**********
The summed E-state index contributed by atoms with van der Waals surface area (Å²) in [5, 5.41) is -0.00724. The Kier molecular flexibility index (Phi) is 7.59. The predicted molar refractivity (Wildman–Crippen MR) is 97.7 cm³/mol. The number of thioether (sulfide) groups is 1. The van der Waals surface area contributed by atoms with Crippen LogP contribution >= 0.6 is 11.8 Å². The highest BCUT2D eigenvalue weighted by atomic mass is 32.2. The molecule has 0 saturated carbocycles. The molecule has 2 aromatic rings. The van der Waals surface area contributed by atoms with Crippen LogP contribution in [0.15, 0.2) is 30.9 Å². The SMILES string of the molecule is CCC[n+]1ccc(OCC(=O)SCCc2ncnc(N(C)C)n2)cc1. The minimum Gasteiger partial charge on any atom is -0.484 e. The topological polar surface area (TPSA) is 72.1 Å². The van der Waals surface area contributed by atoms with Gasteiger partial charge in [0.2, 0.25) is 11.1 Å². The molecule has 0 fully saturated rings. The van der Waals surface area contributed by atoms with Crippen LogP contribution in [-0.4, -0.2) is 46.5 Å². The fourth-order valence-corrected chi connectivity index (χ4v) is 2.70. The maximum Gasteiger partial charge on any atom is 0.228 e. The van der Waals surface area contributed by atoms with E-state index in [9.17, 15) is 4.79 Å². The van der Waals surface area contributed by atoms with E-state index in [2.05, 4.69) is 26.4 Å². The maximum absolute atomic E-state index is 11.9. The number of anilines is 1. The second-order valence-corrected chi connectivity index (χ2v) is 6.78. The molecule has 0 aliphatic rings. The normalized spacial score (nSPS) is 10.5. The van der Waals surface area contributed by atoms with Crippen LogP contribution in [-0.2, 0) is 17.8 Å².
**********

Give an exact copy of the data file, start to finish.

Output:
The summed E-state index contributed by atoms with van der Waals surface area (Å²) in [5, 5.41) is -0.00724. The Kier molecular flexibility index (Phi) is 7.59. The predicted molar refractivity (Wildman–Crippen MR) is 97.7 cm³/mol. The number of thioether (sulfide) groups is 1. The van der Waals surface area contributed by atoms with Crippen LogP contribution >= 0.6 is 11.8 Å². The highest BCUT2D eigenvalue weighted by atomic mass is 32.2. The molecule has 0 saturated carbocycles. The molecule has 2 aromatic rings. The van der Waals surface area contributed by atoms with Crippen LogP contribution in [0.15, 0.2) is 30.9 Å². The SMILES string of the molecule is CCC[n+]1ccc(OCC(=O)SCCc2ncnc(N(C)C)n2)cc1. The minimum Gasteiger partial charge on any atom is -0.484 e. The topological polar surface area (TPSA) is 72.1 Å². The van der Waals surface area contributed by atoms with Gasteiger partial charge in [0.2, 0.25) is 11.1 Å². The molecule has 0 fully saturated rings. The van der Waals surface area contributed by atoms with Crippen LogP contribution in [-0.4, -0.2) is 46.5 Å². The fourth-order valence-corrected chi connectivity index (χ4v) is 2.70. The maximum Gasteiger partial charge on any atom is 0.228 e. The van der Waals surface area contributed by atoms with E-state index in [9.17, 15) is 4.79 Å². The van der Waals surface area contributed by atoms with E-state index in [2.05, 4.69) is 26.4 Å². The maximum absolute atomic E-state index is 11.9. The number of anilines is 1. The second-order valence-corrected chi connectivity index (χ2v) is 6.78. The molecule has 0 aliphatic rings. The normalized spacial score (nSPS) is 10.5. The van der Waals surface area contributed by atoms with Crippen LogP contribution in [-0.2, 0) is 17.8 Å².